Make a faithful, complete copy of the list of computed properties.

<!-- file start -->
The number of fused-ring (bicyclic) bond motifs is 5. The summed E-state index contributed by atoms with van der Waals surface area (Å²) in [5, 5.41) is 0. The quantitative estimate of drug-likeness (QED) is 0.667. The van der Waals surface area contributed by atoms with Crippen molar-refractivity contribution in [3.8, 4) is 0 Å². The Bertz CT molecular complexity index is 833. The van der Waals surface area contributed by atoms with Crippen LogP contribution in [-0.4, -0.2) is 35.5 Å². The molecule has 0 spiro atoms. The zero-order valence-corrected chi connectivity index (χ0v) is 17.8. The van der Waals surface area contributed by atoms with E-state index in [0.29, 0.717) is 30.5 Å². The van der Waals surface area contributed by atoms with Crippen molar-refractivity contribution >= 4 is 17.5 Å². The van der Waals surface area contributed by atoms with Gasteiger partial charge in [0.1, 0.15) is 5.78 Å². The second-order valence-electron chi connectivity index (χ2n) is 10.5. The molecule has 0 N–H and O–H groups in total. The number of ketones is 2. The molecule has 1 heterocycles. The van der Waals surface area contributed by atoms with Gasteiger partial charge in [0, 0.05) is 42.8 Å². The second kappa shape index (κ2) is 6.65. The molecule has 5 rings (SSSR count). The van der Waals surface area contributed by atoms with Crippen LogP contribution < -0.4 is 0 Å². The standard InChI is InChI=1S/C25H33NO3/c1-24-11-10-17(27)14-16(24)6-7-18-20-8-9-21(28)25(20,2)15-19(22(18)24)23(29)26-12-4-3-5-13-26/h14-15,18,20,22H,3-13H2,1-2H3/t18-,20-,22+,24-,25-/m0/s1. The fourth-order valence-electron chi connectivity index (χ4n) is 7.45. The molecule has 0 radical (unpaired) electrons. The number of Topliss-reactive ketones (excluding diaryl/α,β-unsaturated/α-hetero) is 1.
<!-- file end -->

The number of fused-ring (bicyclic) bond motifs is 5. The summed E-state index contributed by atoms with van der Waals surface area (Å²) in [5, 5.41) is 0. The quantitative estimate of drug-likeness (QED) is 0.667. The van der Waals surface area contributed by atoms with Crippen molar-refractivity contribution in [3.8, 4) is 0 Å². The Bertz CT molecular complexity index is 833. The van der Waals surface area contributed by atoms with Crippen LogP contribution in [-0.4, -0.2) is 35.5 Å². The molecule has 0 spiro atoms. The zero-order valence-corrected chi connectivity index (χ0v) is 17.8. The van der Waals surface area contributed by atoms with E-state index in [0.29, 0.717) is 30.5 Å². The van der Waals surface area contributed by atoms with Crippen molar-refractivity contribution >= 4 is 17.5 Å². The van der Waals surface area contributed by atoms with Gasteiger partial charge in [0.1, 0.15) is 5.78 Å². The second-order valence-electron chi connectivity index (χ2n) is 10.5. The molecule has 0 N–H and O–H groups in total. The number of ketones is 2. The molecule has 1 heterocycles. The van der Waals surface area contributed by atoms with Gasteiger partial charge in [0, 0.05) is 42.8 Å². The second kappa shape index (κ2) is 6.65. The molecule has 5 rings (SSSR count). The van der Waals surface area contributed by atoms with Crippen LogP contribution < -0.4 is 0 Å². The standard InChI is InChI=1S/C25H33NO3/c1-24-11-10-17(27)14-16(24)6-7-18-20-8-9-21(28)25(20,2)15-19(22(18)24)23(29)26-12-4-3-5-13-26/h14-15,18,20,22H,3-13H2,1-2H3/t18-,20-,22+,24-,25-/m0/s1. The fourth-order valence-electron chi connectivity index (χ4n) is 7.45. The molecule has 0 radical (unpaired) electrons. The number of Topliss-reactive ketones (excluding diaryl/α,β-unsaturated/α-hetero) is 1.